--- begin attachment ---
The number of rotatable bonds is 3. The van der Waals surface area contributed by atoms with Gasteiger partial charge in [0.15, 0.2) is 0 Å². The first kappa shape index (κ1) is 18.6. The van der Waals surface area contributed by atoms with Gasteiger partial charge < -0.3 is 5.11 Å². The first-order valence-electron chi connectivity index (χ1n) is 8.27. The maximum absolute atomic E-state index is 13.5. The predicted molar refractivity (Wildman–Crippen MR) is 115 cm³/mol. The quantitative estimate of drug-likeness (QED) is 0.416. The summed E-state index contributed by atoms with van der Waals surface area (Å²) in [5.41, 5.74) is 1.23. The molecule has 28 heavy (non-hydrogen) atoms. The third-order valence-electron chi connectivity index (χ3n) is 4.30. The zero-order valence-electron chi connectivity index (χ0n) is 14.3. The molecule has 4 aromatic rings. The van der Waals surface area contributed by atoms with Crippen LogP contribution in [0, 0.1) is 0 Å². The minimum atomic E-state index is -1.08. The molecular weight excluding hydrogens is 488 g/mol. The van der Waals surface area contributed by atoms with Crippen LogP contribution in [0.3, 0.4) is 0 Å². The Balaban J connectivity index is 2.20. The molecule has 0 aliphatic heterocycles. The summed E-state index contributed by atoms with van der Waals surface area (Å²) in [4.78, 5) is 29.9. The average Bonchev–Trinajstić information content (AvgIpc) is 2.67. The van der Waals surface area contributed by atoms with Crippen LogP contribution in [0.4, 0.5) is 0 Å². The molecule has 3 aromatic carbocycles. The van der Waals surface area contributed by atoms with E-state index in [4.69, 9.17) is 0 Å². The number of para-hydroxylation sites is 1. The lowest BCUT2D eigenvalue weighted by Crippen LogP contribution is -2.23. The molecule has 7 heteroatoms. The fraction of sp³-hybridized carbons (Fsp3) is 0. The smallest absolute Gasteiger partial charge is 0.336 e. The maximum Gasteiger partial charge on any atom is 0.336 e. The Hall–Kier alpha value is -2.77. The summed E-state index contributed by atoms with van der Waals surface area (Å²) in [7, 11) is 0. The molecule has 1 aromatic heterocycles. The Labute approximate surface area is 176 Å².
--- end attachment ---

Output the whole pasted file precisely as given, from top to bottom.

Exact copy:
The number of rotatable bonds is 3. The van der Waals surface area contributed by atoms with Gasteiger partial charge in [0.15, 0.2) is 0 Å². The first kappa shape index (κ1) is 18.6. The van der Waals surface area contributed by atoms with Gasteiger partial charge < -0.3 is 5.11 Å². The first-order valence-electron chi connectivity index (χ1n) is 8.27. The maximum absolute atomic E-state index is 13.5. The predicted molar refractivity (Wildman–Crippen MR) is 115 cm³/mol. The quantitative estimate of drug-likeness (QED) is 0.416. The summed E-state index contributed by atoms with van der Waals surface area (Å²) in [5.41, 5.74) is 1.23. The molecule has 28 heavy (non-hydrogen) atoms. The third-order valence-electron chi connectivity index (χ3n) is 4.30. The zero-order valence-electron chi connectivity index (χ0n) is 14.3. The molecule has 4 aromatic rings. The van der Waals surface area contributed by atoms with Crippen LogP contribution in [0, 0.1) is 0 Å². The minimum atomic E-state index is -1.08. The molecular weight excluding hydrogens is 488 g/mol. The van der Waals surface area contributed by atoms with Crippen LogP contribution in [0.3, 0.4) is 0 Å². The Balaban J connectivity index is 2.20. The molecule has 0 aliphatic heterocycles. The summed E-state index contributed by atoms with van der Waals surface area (Å²) in [4.78, 5) is 29.9. The average Bonchev–Trinajstić information content (AvgIpc) is 2.67. The van der Waals surface area contributed by atoms with Crippen LogP contribution in [0.4, 0.5) is 0 Å². The molecule has 3 aromatic carbocycles. The van der Waals surface area contributed by atoms with E-state index in [4.69, 9.17) is 0 Å². The number of para-hydroxylation sites is 1. The lowest BCUT2D eigenvalue weighted by Crippen LogP contribution is -2.23. The molecule has 7 heteroatoms. The fraction of sp³-hybridized carbons (Fsp3) is 0. The smallest absolute Gasteiger partial charge is 0.336 e. The maximum Gasteiger partial charge on any atom is 0.336 e. The Hall–Kier alpha value is -2.77. The summed E-state index contributed by atoms with van der Waals surface area (Å²) in [7, 11) is 0. The molecule has 1 aromatic heterocycles. The Labute approximate surface area is 176 Å².